Rules of Tennis

A Guide on How to Play Lawn Tennis

Fast, exciting, and bringing us some of the fiercest rivalries sport has ever seen – tennis, at the highest level of competition, regularly gives us some of the most compelling moments in competitive sport.

But there are many aspects of the sport which you might find a mystery. In this article, we address the rules of tennis, and hopefully, clear up some of its more mysterious aspects.

The sport of tennis originated in the Midlands of England in the mid-19th century, in the leafy surroundings of a public park on the outskirts of the city of Birmingham.

It is now one of the biggest participant and spectator sports in the world, and its top players earn millions of pounds/dollars in appearance fees and prize money.

Of course, now as a sport with a global following, it has at its heart a set of well-defined rules and laws – although of course, there are regular disputes over how some of these laws are interpreted, which, to many followers, simply adds to the sport’s appeal!

There are slightly different rules, depending on the number of players participating in the game – which, for obvious reasons, always has to be either two (known as ‘singles’) or four (‘doubles’).

What Equipment Do You Need For A Game Of Tennis?

Tennis is played on a rectangular playing surface called a court, measuring 78 feet (23.77 metres) in length by 27 feet (8.23 metres) wide. See the diagram for full dimensions.

The surface of a tennis court can be made from a variety of materials. Originally, it was a grass surface, but over time, clay, acrylic and synthetic hard courts, and even a thin carpet-type surface have all been used. At a professional level, this is because artificial surfaces allow matches to be played in all weathers, especially indoors.

Each player taking part has a racquet, with which they aim to hit the ball. Tennis racquets have a narrow handle, gripped in the player’s hand – left or right, whichever they prefer to use – and a large, rounded area in which the racquet’s frame is covered by a right-angled grid pattern of strings. 

Tennis is played using balls which in competitive events are predominantly fluorescent yellow, but can also be white. The ball is filled with air and has a surface made from a uniform rubber compound which is covered with felt.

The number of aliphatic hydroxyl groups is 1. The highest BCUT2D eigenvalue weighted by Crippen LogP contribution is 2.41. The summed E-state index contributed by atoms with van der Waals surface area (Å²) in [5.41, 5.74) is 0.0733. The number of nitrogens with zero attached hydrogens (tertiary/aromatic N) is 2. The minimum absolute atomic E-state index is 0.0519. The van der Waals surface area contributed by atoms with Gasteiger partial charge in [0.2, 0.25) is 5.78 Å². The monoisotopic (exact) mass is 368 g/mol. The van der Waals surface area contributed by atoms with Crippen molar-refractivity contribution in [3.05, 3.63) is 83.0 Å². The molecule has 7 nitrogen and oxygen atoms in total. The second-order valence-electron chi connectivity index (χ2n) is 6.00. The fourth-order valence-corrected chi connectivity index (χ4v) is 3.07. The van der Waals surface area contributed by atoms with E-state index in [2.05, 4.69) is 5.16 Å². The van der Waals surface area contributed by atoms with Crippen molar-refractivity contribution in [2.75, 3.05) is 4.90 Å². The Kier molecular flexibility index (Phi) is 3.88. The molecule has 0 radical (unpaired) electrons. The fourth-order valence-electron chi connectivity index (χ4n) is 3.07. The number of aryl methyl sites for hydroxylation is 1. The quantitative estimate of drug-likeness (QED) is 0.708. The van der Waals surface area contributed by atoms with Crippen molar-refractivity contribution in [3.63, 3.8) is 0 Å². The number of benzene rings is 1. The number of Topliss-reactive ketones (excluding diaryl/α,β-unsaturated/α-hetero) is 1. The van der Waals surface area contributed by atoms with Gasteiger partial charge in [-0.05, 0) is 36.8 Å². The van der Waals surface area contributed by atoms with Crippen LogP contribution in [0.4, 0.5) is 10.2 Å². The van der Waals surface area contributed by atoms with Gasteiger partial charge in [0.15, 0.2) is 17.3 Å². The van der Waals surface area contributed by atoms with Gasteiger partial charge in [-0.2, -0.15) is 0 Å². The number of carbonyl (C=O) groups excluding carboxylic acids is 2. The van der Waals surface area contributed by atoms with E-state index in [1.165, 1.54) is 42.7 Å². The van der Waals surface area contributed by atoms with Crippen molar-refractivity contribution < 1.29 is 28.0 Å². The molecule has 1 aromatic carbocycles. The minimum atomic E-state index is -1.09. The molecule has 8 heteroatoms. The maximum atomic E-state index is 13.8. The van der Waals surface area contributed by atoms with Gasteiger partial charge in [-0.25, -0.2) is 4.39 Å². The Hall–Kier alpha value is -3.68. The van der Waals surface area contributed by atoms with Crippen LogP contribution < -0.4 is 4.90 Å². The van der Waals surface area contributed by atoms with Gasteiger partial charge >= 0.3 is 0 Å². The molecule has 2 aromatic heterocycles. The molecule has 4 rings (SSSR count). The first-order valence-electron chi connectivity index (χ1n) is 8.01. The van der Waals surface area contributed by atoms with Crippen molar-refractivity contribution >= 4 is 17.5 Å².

Under the rules of the International Tennis Federation, a tennis ball should have a diameter of between 6.54 and 6.86cm (2.57–2.70 inches). Balls must weigh a minimum of 56 grams (1.98 ounces), and a maximum of 59.4 grams (2.1 ounces).  

Because the racquets, in particular, are often quite technical in their construction, and therefore are rather expensive to buy and replace, most players carry their racquets in a fully-covered sleeve.

Players use their racquets to hit the ball to each other, from one end of the court to the other and over a net strung across the width of the court. The standard tennis net is 42 inches (106.5 cm) high at the posts and 36 inches (91.5 cm) high at its centre. Each time they do so, they are aiming to make the ball land on their opponent’s side of the net, within the area bounded by the baseline and the two sidelines (the inner line if playing a singles game, the outer line if it’s a doubles match).

They score points by hitting a shot that lands inside the area of the court, and which their opponent is then unable to hit back over the net, or ‘return’. A shot which achieves this is commonly called a ‘winner’.

The Officials

An officiated game of tennis looks considerably different from one which is played simply between two players.

An official, either on court or somewhere nearby, is usually referred to as the match umpire will make determinations regarding the rules. In professional elite tournaments, many more officials are involved. There will be a chair umpire who is in charge of enforcing the rules. There can also be line umpires who are watching the lines around the edges of the court to see whether the ball stays in or goes out of play during any shot. They can make a call if they believe that a ball is out of play,  but can be overruled by the chair umpire. In professional tournaments, there will be a referee who is ultimately responsible for making sure that the competition is fair and played following the rules and regulations for that tournament, but who is not involved in refereeing any of the individual matches.

The continuity of the game can also be helped by the use of ball boys and ball girls, who are allowed to go on to the court in between players’ shots to retrieve tennis balls left on the court following a serve which is hit into the net.

How Long Does A Tennis Match Last?

Every point in a game of tennis is started by one player standing on one side of the court, throwing the ball vertically into the air, then hitting by swinging their racquet over their head. This is called a ‘serve’, and usually the player who serves for the first time in any match is decided by the toss of a coin. Players serve for one game each alternately, so that the perceived advantage of serving to start a game is spread evenly throughout a match.

Tennis matches are usually played as the best of three or best of five sets, so the first player to win two or three sets wins the match.

Because of this there is no set duration for a tennis match, and it finishes only when one player (or doubles pair) has won the requisite number of sets.

How Do Players Score Points In A Tennis Game?

Each time a player manages to hit a shot which lands inside the area of their opponent’s court which the other player is unable to return, the player who hit the shot wins the point.

Points are scored in any of the ways described earlier. 

The player who is the first to win four points in a single game wins that game. However, if a game proceeds to the stage when both players have each won three points (called ‘deuce’), the players then continue playing points until one of them has won two more points than their opponent. As a result, a single game of tennis can often be played over much more than the number needed simply to decide who is the first to score four points.